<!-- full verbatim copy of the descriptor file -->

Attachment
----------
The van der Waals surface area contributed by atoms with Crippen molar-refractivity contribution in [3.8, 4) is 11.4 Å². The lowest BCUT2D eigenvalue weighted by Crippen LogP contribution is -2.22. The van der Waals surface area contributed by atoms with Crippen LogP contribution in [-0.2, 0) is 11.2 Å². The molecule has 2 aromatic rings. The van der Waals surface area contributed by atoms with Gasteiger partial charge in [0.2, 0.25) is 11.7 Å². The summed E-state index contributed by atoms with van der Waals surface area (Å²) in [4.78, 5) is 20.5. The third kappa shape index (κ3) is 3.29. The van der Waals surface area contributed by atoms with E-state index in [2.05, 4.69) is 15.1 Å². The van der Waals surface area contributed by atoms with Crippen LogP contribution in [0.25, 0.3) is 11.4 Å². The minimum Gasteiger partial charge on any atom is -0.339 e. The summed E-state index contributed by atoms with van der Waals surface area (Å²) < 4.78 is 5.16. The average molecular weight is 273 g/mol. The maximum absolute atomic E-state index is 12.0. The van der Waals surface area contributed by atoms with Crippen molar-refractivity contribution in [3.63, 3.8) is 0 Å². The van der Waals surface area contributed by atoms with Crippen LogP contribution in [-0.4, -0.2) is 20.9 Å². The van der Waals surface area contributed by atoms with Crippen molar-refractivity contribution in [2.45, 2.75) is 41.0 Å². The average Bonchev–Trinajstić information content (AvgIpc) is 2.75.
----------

The van der Waals surface area contributed by atoms with Crippen molar-refractivity contribution in [3.8, 4) is 11.4 Å². The lowest BCUT2D eigenvalue weighted by Crippen LogP contribution is -2.22. The van der Waals surface area contributed by atoms with Crippen LogP contribution in [-0.2, 0) is 11.2 Å². The molecule has 2 aromatic rings. The van der Waals surface area contributed by atoms with Gasteiger partial charge in [0.2, 0.25) is 11.7 Å². The summed E-state index contributed by atoms with van der Waals surface area (Å²) in [4.78, 5) is 20.5. The third kappa shape index (κ3) is 3.29. The van der Waals surface area contributed by atoms with E-state index in [2.05, 4.69) is 15.1 Å². The van der Waals surface area contributed by atoms with Crippen LogP contribution in [0.25, 0.3) is 11.4 Å². The minimum Gasteiger partial charge on any atom is -0.339 e. The summed E-state index contributed by atoms with van der Waals surface area (Å²) < 4.78 is 5.16. The average molecular weight is 273 g/mol. The maximum absolute atomic E-state index is 12.0. The van der Waals surface area contributed by atoms with Crippen molar-refractivity contribution in [3.63, 3.8) is 0 Å². The van der Waals surface area contributed by atoms with Crippen LogP contribution in [-0.4, -0.2) is 20.9 Å². The van der Waals surface area contributed by atoms with Crippen molar-refractivity contribution in [2.45, 2.75) is 41.0 Å². The average Bonchev–Trinajstić information content (AvgIpc) is 2.75.